In total, only nine states increased the number of farmers entering agriculture in the past five years compared to the previous Census.  New England is one region that although it has a relatively small farming population, has been successful in growing new farmers over the past ten years.  Rhode Island, Connecticut and Vermont lead the region with the biggest growth in beginning farmers.  Interestingly, neighboring states like New Jersey lost a significant number of farmers, perhaps due to development pressure or severe flood events in recent years.  And although New York State did see its beginning farmer population decrease, the loss was not as drastic as other parts of the region, perhaps due to the resurgence of local agriculture and small farms in the Hudson Valley and other regions across the state.

Nebraska is the only state in America’s heartland that saw their new farmer population increase.  Nebraskan beginning farmers increased by 9.8 percent over the past five years, compared with significant losses in neighboring states including 20 percent loss in Colorado, 15 percent loss in Kansas, 26 percent loss in Missouri, and 15 percent loss in Iowa.  Part of this trend may be due to the fact that Nebraska has many state resources available for beginning farmers – including state tax incentives to transfer land to new farmers, a state land-link program that helps connects beginning farmers with retiring landowners, and a new farmer training program targeting veteran farmers and ranchers.  Organizations like the Center for Rural Affairs, based in Lyons, NE, have also been at the forefront of some of these innovative models for decades.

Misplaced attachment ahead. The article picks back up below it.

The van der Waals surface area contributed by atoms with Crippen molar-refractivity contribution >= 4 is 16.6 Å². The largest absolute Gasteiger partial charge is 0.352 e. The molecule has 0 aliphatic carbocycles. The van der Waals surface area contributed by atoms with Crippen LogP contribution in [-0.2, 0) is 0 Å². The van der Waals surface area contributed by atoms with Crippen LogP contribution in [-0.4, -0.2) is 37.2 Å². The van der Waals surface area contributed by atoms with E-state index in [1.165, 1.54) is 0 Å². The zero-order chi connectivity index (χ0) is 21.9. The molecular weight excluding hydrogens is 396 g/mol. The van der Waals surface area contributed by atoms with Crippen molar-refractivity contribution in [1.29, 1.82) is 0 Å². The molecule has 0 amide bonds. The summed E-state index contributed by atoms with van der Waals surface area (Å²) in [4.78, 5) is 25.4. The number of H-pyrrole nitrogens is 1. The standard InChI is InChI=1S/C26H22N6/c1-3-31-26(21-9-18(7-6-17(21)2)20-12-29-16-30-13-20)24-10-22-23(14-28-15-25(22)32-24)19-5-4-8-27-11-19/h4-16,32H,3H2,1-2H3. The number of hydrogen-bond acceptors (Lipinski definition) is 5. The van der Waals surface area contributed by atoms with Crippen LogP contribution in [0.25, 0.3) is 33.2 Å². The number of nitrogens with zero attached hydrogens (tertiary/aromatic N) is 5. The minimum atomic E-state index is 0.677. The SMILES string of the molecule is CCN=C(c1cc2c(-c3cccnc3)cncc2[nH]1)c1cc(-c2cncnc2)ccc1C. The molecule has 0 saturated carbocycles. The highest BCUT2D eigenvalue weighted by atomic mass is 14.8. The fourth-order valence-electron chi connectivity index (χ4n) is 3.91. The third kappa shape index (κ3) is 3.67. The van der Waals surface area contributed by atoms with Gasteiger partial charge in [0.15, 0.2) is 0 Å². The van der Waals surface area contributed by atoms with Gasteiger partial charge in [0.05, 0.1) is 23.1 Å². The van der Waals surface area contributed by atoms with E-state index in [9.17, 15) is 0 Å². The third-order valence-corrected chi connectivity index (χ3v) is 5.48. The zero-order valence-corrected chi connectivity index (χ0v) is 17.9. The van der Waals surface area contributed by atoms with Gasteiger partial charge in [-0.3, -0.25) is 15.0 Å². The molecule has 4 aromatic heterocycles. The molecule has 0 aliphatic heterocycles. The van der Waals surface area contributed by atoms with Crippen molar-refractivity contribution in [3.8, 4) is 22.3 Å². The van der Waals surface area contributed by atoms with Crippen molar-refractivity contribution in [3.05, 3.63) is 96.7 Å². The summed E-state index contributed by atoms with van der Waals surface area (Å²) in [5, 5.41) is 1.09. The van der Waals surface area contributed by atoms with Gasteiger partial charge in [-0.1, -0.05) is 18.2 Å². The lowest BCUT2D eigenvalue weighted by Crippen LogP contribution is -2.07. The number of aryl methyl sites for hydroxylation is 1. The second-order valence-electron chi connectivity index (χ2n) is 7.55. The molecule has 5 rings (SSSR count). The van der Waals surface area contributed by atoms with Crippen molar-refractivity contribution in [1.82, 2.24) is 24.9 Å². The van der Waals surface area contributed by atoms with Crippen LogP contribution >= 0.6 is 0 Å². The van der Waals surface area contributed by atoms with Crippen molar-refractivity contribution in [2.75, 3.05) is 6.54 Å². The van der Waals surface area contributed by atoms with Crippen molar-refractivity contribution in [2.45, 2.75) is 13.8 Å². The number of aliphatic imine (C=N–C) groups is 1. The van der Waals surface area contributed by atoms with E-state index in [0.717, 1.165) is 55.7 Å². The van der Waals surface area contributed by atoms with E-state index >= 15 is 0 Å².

New Mexico posted a sizable gain in new farmers, and there were a few other states in the West that saw their new farmer populations increase, including Utah, Nevada, and Alaska, although their total farming populations are relatively small.